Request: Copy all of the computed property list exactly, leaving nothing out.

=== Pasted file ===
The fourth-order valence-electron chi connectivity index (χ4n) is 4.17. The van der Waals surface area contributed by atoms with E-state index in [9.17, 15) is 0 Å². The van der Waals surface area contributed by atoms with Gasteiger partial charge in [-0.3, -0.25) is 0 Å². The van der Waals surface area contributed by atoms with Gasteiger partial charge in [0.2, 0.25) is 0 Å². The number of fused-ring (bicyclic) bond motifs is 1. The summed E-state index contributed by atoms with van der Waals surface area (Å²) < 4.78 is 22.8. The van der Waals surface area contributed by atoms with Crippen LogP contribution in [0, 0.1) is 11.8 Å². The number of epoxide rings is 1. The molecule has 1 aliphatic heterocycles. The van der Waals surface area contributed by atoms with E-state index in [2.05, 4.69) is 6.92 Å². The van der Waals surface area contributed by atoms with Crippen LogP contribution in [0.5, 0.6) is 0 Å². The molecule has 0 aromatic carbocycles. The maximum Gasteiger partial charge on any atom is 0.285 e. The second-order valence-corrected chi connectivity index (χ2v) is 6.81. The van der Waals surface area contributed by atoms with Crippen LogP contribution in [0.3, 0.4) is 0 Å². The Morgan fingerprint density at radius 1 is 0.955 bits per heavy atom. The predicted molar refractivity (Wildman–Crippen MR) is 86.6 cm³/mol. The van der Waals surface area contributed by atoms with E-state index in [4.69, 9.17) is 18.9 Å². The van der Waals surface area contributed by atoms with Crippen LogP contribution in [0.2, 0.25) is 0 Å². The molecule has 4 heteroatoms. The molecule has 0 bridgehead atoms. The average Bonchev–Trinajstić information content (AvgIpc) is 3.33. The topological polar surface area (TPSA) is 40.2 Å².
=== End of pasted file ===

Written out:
The fourth-order valence-electron chi connectivity index (χ4n) is 4.17. The van der Waals surface area contributed by atoms with E-state index in [9.17, 15) is 0 Å². The van der Waals surface area contributed by atoms with Gasteiger partial charge in [-0.3, -0.25) is 0 Å². The van der Waals surface area contributed by atoms with Gasteiger partial charge in [0.2, 0.25) is 0 Å². The number of fused-ring (bicyclic) bond motifs is 1. The summed E-state index contributed by atoms with van der Waals surface area (Å²) < 4.78 is 22.8. The van der Waals surface area contributed by atoms with Crippen LogP contribution in [0, 0.1) is 11.8 Å². The number of epoxide rings is 1. The molecule has 1 aliphatic heterocycles. The van der Waals surface area contributed by atoms with E-state index in [2.05, 4.69) is 6.92 Å². The van der Waals surface area contributed by atoms with Crippen LogP contribution in [0.5, 0.6) is 0 Å². The molecule has 0 aromatic carbocycles. The maximum Gasteiger partial charge on any atom is 0.285 e. The second-order valence-corrected chi connectivity index (χ2v) is 6.81. The van der Waals surface area contributed by atoms with Crippen LogP contribution in [0.3, 0.4) is 0 Å². The Morgan fingerprint density at radius 1 is 0.955 bits per heavy atom. The predicted molar refractivity (Wildman–Crippen MR) is 86.6 cm³/mol. The van der Waals surface area contributed by atoms with E-state index in [4.69, 9.17) is 18.9 Å². The van der Waals surface area contributed by atoms with Crippen LogP contribution in [0.2, 0.25) is 0 Å². The molecule has 4 heteroatoms. The molecule has 0 bridgehead atoms. The average Bonchev–Trinajstić information content (AvgIpc) is 3.33. The topological polar surface area (TPSA) is 40.2 Å².